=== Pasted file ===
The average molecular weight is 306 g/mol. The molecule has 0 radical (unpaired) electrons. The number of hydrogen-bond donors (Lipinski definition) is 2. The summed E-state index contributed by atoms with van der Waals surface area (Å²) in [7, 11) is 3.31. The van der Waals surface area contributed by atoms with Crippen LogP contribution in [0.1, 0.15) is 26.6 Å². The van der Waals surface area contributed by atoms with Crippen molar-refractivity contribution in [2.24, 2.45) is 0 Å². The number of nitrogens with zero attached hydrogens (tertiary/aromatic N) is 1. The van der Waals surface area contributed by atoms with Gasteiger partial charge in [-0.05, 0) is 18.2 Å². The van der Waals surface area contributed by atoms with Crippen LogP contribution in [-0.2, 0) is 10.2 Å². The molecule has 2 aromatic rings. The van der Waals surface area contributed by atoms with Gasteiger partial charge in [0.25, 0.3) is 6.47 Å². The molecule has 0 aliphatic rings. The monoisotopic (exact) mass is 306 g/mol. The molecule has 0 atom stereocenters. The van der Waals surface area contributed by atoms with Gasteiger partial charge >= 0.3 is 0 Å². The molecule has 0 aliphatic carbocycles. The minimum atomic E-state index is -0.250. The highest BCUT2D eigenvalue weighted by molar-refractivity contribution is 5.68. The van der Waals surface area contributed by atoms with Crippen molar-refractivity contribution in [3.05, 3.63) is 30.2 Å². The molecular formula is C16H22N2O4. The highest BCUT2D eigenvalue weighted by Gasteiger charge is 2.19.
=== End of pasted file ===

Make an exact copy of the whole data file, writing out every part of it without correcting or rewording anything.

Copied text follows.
The average molecular weight is 306 g/mol. The molecule has 0 radical (unpaired) electrons. The number of hydrogen-bond donors (Lipinski definition) is 2. The summed E-state index contributed by atoms with van der Waals surface area (Å²) in [7, 11) is 3.31. The van der Waals surface area contributed by atoms with Crippen LogP contribution in [0.1, 0.15) is 26.6 Å². The van der Waals surface area contributed by atoms with Crippen molar-refractivity contribution in [2.24, 2.45) is 0 Å². The number of nitrogens with zero attached hydrogens (tertiary/aromatic N) is 1. The van der Waals surface area contributed by atoms with Gasteiger partial charge in [-0.05, 0) is 18.2 Å². The van der Waals surface area contributed by atoms with Crippen LogP contribution in [-0.2, 0) is 10.2 Å². The molecule has 2 aromatic rings. The van der Waals surface area contributed by atoms with Gasteiger partial charge in [0.25, 0.3) is 6.47 Å². The molecule has 0 aliphatic rings. The monoisotopic (exact) mass is 306 g/mol. The molecule has 0 atom stereocenters. The van der Waals surface area contributed by atoms with Gasteiger partial charge >= 0.3 is 0 Å². The molecule has 0 aliphatic carbocycles. The minimum atomic E-state index is -0.250. The highest BCUT2D eigenvalue weighted by molar-refractivity contribution is 5.68. The van der Waals surface area contributed by atoms with Crippen molar-refractivity contribution in [3.05, 3.63) is 30.2 Å². The molecular formula is C16H22N2O4. The highest BCUT2D eigenvalue weighted by Gasteiger charge is 2.19.